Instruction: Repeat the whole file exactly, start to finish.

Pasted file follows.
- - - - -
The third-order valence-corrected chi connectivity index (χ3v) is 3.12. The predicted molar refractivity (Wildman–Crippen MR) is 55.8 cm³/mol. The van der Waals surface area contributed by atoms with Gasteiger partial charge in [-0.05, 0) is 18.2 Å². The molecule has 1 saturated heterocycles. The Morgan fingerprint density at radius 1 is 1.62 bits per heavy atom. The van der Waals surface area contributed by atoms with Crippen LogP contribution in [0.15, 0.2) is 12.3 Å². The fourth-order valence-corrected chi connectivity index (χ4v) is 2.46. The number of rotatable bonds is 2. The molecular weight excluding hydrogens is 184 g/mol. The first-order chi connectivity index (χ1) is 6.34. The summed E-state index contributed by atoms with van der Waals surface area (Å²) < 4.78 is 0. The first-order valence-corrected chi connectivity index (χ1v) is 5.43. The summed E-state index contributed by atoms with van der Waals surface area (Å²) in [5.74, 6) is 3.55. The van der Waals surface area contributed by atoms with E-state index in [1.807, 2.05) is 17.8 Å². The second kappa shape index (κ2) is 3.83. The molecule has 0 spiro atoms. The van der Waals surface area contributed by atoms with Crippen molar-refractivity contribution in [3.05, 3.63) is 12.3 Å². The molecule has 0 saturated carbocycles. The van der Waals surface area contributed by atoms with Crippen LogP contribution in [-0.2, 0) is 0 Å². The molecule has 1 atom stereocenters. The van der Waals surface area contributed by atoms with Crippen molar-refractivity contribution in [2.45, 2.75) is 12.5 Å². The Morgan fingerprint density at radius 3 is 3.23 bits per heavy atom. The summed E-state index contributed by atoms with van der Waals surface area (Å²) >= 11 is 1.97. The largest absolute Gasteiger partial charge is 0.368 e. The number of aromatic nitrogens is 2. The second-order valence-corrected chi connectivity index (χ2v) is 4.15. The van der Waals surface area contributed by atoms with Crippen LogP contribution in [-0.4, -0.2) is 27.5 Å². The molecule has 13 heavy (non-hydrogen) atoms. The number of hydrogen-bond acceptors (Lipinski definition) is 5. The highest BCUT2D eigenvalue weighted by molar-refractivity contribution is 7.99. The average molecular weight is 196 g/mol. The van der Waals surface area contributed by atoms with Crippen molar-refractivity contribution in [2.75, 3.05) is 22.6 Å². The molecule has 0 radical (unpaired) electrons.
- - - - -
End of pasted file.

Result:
The third-order valence-corrected chi connectivity index (χ3v) is 3.12. The predicted molar refractivity (Wildman–Crippen MR) is 55.8 cm³/mol. The van der Waals surface area contributed by atoms with Gasteiger partial charge in [-0.05, 0) is 18.2 Å². The molecule has 1 saturated heterocycles. The Morgan fingerprint density at radius 1 is 1.62 bits per heavy atom. The van der Waals surface area contributed by atoms with Crippen LogP contribution in [0.15, 0.2) is 12.3 Å². The fourth-order valence-corrected chi connectivity index (χ4v) is 2.46. The number of rotatable bonds is 2. The molecular weight excluding hydrogens is 184 g/mol. The first-order chi connectivity index (χ1) is 6.34. The summed E-state index contributed by atoms with van der Waals surface area (Å²) < 4.78 is 0. The first-order valence-corrected chi connectivity index (χ1v) is 5.43. The summed E-state index contributed by atoms with van der Waals surface area (Å²) in [5.74, 6) is 3.55. The van der Waals surface area contributed by atoms with E-state index in [1.807, 2.05) is 17.8 Å². The second kappa shape index (κ2) is 3.83. The molecule has 0 spiro atoms. The van der Waals surface area contributed by atoms with Crippen molar-refractivity contribution in [3.05, 3.63) is 12.3 Å². The molecule has 0 saturated carbocycles. The van der Waals surface area contributed by atoms with Crippen LogP contribution in [-0.2, 0) is 0 Å². The molecule has 1 atom stereocenters. The van der Waals surface area contributed by atoms with Crippen molar-refractivity contribution in [2.45, 2.75) is 12.5 Å². The Morgan fingerprint density at radius 3 is 3.23 bits per heavy atom. The summed E-state index contributed by atoms with van der Waals surface area (Å²) >= 11 is 1.97. The largest absolute Gasteiger partial charge is 0.368 e. The number of aromatic nitrogens is 2. The second-order valence-corrected chi connectivity index (χ2v) is 4.15. The van der Waals surface area contributed by atoms with Crippen LogP contribution in [-0.4, -0.2) is 27.5 Å². The molecule has 13 heavy (non-hydrogen) atoms. The number of hydrogen-bond acceptors (Lipinski definition) is 5. The highest BCUT2D eigenvalue weighted by molar-refractivity contribution is 7.99. The average molecular weight is 196 g/mol. The van der Waals surface area contributed by atoms with Crippen molar-refractivity contribution in [2.75, 3.05) is 22.6 Å². The molecule has 0 radical (unpaired) electrons.